Five Techniques (to spirituality)

Just as God gives grace only to the undeserving, He gives strength only to the weak. Until we understand our own weakness, we will not be able to appropriate the power of God that resides in us with the indwelling of the Holy Spirit. That appropriation is a process that should continue for the rest of our lives, but it will not just happen. We need a way to make it happen; we need techniques. The five techniques that follow are progressive; they have to be learned in order.

  1. Confession. God wants us to come boldly to the throne of grace when we sin, in full assurance that all our sins were paid for at the cross (Heb 4:14-16). He is not honored when we come crawling and cringing into His presence, begging for something that He has promised to give. When we confess, we are immediately cleansed and can walk away confident that we are restored to fellowship, filled with the Holy Spirit, and empowered for His work (Psa 32, 38, 51; 1Co 11:28-31; 1Jo 1:7-10). Confession is the first habit we need to learn in the Christian life because without confession we cannot be filled with the Spirit, and apart from the filling of the Spirit we do not have the power to live the Christian life.
  2. Spirituality. After we master the technique of confessing and being filled with the Spirit (Eph 6:18), we have to master the technique of staying filled—of walking by the Spirit (Gal 5:16). The mechanics are spelled out in Eph 1:23, Eph 3:16-20 and Eph 4:1-16. Basically, it requires obedience to two commands: do not grieve the Spirit (Eph 4:30), which we do by sinning, and do not quench the Spirit (1Th 5:19), which we do by being apathetic to the Word. Dependence on the filling of the Holy Spirit leads to disciplined study, prayer, and application.
  3. Faith-rest. Once we confess our sins and have entered into the supply system of the filling of the Holy Spirit, then we begin to take hold of the Word of God We learn to rely on the promises, the principles, and the doctrines of the Word, and that reliance produces inner rest, peace, and tranquility (Mat 11:29). Apart from grace (which comes from the Holy Spirit) and truth (which comes from the Word) in balance in the soul, there is no power in life. When we learn to apply the Word to our lives daily, then we enter into the function of the Daniel-in-the-lions’-den kind of power, the power that brings inner rest in outer turmoil (Phi 4:6-7; Heb 4).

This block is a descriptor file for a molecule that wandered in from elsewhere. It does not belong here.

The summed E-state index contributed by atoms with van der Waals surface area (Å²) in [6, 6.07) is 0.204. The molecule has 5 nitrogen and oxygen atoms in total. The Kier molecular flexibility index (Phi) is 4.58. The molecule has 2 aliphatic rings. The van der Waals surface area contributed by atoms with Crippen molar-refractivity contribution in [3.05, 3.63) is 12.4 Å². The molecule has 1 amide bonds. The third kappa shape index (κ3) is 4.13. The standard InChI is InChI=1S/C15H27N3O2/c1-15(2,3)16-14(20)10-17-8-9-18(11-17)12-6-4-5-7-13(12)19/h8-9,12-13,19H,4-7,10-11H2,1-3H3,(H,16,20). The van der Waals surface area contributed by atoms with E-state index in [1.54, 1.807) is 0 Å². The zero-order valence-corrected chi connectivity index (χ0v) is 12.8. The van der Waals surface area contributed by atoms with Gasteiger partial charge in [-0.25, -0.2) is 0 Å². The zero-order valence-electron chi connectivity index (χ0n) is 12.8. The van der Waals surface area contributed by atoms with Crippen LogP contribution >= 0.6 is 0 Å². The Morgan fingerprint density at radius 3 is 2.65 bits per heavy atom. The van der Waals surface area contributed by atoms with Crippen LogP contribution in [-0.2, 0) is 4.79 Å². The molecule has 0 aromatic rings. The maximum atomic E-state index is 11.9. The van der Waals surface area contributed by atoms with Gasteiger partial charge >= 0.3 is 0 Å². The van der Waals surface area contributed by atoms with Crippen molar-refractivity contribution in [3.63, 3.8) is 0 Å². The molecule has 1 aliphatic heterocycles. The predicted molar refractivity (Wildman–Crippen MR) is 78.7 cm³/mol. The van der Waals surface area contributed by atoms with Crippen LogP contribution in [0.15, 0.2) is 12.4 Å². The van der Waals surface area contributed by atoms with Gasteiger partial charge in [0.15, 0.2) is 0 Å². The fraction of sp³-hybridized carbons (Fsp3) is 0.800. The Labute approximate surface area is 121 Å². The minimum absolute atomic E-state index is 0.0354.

4. Living in the Word. "Living in the Word" means that we have come to the realization that everything in life but the Word of God is a detail (Mat 4:4). We understand that we can live without money, without health, without friends, but we cannot live without the Word, and so we make the Word our priority (Psa 119:103; Psa 119:105; Psa 138:2). We make a decision to saturate our soul with the Word. This involves personal study above and beyond anything we do in church. Study and application of the Word brings spiritual growth (2Ti 2:15; 2Ti 3:16-17; 2Pe 3:18); spiritual growth brings conformity to Christ (Rom 12:2; 1Co 2:16.) The only way to be conformed to the living Word is to feed on the written Word.
  5. Occupation with Christ. When we reach the point at which we are occupied with the person of Jesus Christ, we are fulfilling the command to "love the Lord your God with all your heart, and with all your soul, and with all your mind, and with all your strength" (Mar 12:30). If we are occupied with things, with people, or with ourselves, then we have not yet learned this technique. In Hebrews 3:1, we are urged to "consider Jesus, the Apostle and High Priest of our confession." "Consider," katanoeo, means "to bear down with the mind, to concentrate." Hebrews 12:1-3 tells us to fix our eyes on Jesus and to keep on concentrating on Him. We are commanded to study and imitate His life (1Co 11:1; 1Pe 2:21). The only way to avoid growing weary and losing heart, the only way to finish the race set before us is by coming to an intimate personal knowledge of the person of Jesus Christ (Phi 3:10).

This material was originally a highlighted topic in "The Basics".

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